When you are ready to get a starter going for a brew day, you will need to start about a week or so ahead of time. Boil up some DME and put about 25ml of it into a sterilized 50ml flask. (remember work by flame) Take your selected yeast slant, give it a dunk in star-san, and open the cap near the flame. Hold the lip to the flame just to kill anything at the end. Sterilize your inoculation loop, and let it cool. Swipe the loop over ONE of the single cell colonies, not all, and swirl the loop in the 25ml of wort. Cover and place in a cool place, swirling every once in a while for 2 days. If it's a multi-cell colony, just get a good swipe. After the 2 days you should start to see some yeast at the bottom of the flask. Prepare the 500ml flask with 150ml or fresh wort, and dump the 25ml flask into the 500ml flask. Again store for 2-3 days, swirling or putting the flask on a stir plate. Optional but recommended for a good healthy yeast, add some fresh wort to the 500ml flask after the few days bringing it up to around 400ml. Sit for 2 more days. Now it's time to make your starter. I will make a 1.4L starter, and dump the contents of the 400ml into the 2L flask. Set it on a stir plate, and let it go until the brew day.

This brings me to the last question. If you have multi-cell colonies, you can re-harvest 4-5 times getting roughly the same result, but it will mutate into a house yeast. Which is fine, and you can keep using that for more generations, but it will no longer be WLP500. Similar yes, but not the same as the generations move on.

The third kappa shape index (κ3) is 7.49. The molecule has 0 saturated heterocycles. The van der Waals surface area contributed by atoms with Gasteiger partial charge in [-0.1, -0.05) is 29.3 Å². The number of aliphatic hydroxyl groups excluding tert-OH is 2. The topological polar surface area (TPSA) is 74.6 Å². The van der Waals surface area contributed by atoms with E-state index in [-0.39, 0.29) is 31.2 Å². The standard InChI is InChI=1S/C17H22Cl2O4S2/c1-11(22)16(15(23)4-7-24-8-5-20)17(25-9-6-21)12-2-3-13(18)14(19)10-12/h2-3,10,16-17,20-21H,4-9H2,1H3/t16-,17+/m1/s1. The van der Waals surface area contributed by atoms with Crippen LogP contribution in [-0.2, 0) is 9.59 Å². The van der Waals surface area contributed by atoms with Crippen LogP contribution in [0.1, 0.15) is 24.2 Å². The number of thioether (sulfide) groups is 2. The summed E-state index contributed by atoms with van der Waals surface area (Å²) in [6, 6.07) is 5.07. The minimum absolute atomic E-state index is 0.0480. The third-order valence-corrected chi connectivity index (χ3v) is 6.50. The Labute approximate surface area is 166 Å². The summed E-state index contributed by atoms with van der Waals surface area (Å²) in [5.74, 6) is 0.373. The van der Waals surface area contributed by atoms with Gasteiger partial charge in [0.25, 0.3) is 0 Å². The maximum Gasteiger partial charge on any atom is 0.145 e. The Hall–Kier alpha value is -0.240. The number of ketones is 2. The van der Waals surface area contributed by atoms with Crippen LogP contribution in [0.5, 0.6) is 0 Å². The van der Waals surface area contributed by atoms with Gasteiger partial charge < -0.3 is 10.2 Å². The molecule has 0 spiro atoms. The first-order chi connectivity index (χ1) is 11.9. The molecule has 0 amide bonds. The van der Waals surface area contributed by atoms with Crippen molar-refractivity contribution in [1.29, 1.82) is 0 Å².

However a single-cell colony will last for a long time. Since you are pulling yeast from a single mother cell, you have the possibility of less mutation. Say you have a 3 single cell slant. You pull colony #1 from Slant #1 the first beer you make. Do another slant of colony #1, if it's bad, and you know it was the yeast and not another factor. Destroy the slant. If it's good, keep the slant. Do this with the other 2 colonies in Slant #1. So if you can re-use yeast 3-5 times, and you have 3-5 single cell colonies each time you pull from a single cell.... Well that is a lot of math, but as long as you treat it right. You wont be buying yeast of that strain anymore. I try to maintain a neutral yeast, high gravity, a Belgian, an English style, and what ever bottles I may want. Too many strains and it can get bad. So start slow.